Awareness and acceptance of IT sustainability issues have been steadily growing within the enterprise over the past year. Meanwhile, the skyrocketing accusations and evidence of greenwashing have served a positive purpose, in that they reveal both a strong interest in creating a sustainable brand and perception on behalf of corporations, and a significant lack of ability to deliver sustainable actions.
With 2023 on course for record growth in green bonds, shareholders and consumers alike are demanding real corporate commitment to sustainability that results in tangible environmental benefits. The dearth of skills, knowledge and investment of senior management teams – combined with public awareness and corporate acceptance of this dearth – is a necessary and important step in understanding and striving for real sustainable change.
The release of ChatGPT heralded a new dawn in the IT carbon footprint debate, with the widescale adoption of ChatGPT introducing millions of people to the sustainable tech conversation overnight. Professionals outside of the tech world are becoming highly aware of the mammoth carbon emissions of emerging technology and the responsibility of individuals and organisations to use systems and processes in the most efficient, sustainable way.
The wealth of sustainable uses for ChatGPT could also see the tool become a key player in sustainability efforts: ChatGPT can be used to support predictive modelling for future environmental policies, proactively anticipating and combatting heat waves, extreme weather, pollution, deforestation and rising sea levels.
The tool can already assess the effectiveness of potential environmental activities and predict scenarios that will deliver the best outcome for nature and communities, let alone the capabilities of future ChatGPT iterations.
Where humans have failed to understand environmental impact and solutions that can benefit both the natural and corporate worlds, AI can fill the knowledge gap and empower innovative solutions. AI will also require a wealth of knowledge that can only be found by diversifying hiring processes and appealing to diverse talent pools, who have historically been underrepresented in the tech industry, but whose different experiences and ways of thinking will drive creative and efficient use of emerging technologies.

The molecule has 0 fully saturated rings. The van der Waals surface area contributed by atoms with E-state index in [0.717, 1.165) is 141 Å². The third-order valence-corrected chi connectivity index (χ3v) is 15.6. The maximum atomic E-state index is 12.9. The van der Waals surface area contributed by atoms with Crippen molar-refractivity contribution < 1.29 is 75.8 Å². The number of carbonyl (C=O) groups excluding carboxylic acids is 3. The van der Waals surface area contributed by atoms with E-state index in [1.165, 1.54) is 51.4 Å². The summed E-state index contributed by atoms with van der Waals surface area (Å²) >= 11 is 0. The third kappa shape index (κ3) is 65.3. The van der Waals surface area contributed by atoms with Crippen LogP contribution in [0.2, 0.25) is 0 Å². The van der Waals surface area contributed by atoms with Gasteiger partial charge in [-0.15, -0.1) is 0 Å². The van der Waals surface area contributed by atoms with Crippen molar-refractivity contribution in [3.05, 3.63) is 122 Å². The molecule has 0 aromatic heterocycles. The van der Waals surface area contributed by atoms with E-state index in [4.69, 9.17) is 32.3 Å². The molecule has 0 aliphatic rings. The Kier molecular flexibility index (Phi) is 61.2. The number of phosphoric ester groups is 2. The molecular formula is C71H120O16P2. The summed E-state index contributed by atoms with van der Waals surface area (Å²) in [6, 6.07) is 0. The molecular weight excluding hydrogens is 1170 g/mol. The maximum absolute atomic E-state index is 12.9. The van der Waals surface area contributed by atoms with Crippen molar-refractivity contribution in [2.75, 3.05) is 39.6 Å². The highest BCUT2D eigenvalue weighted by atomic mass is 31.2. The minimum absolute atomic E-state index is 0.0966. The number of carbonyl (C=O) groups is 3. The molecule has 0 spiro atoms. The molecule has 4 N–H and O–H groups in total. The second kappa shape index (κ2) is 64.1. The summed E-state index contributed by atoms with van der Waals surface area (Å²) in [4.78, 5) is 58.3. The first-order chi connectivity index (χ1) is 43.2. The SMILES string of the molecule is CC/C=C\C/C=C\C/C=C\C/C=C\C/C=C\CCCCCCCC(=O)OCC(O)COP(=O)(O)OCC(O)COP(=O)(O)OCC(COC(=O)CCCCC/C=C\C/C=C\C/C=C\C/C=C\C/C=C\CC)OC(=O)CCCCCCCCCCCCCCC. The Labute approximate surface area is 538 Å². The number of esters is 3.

Diversity in IT teams remains shockingly low: only 17% of European tech professionals are female, 50% of women are leaving tech before the age of 35, and tech professionals from ethnic minority backgrounds are far less likely to be in senior positions despite being more technically qualified on average.
Women and individuals from diverse backgrounds are also overwhelmingly more likely to be made redundant and lose jobs, as seen during the Covid-19 coronavirus pandemic.
With almost all of the industry’s largest employers (including Microsoft, Amazon, Salesforce, Twitter, Tesla, Netflix and Shopify) all making mass redundancies this year, 2023 has seen little sustainability progress regarding employment and diverse communities.
Tech industry hiring rapidly boomed in 2020 and 2021 to meet consumer demands in the new world of hybrid working and e-commerce reliance, and just a couple of years later, many recent workforce cuts are the result of unsustainable hiring and lack of sustainable workforce planning.
However, a significant highlight of 2023 is more tech industry interest than ever before in UN Sustainable Development Goals 5 and 10: Gender Equality and Reduced Inequalities Amongst Communities.
Large global companies are challenging the dominant masculine culture that has pervaded the IT sector for decades, instead actively investing in recruiting women and diverse developers, programmers and leaders into their tech teams.
Although women represent just over one in four people working in IT in the UK – 26% – this is a huge improvement from the 2019 figure of 19%; a 36% growth in women in tech in just four years. The tech industry is not only increasingly aware of its low diverse representation but also its exclusive cultures, and is investing not only in employee engagement and retention, but working with diverse partners to create inclusive hiring strategies and to build the sustainable tech talent pipeline of the future.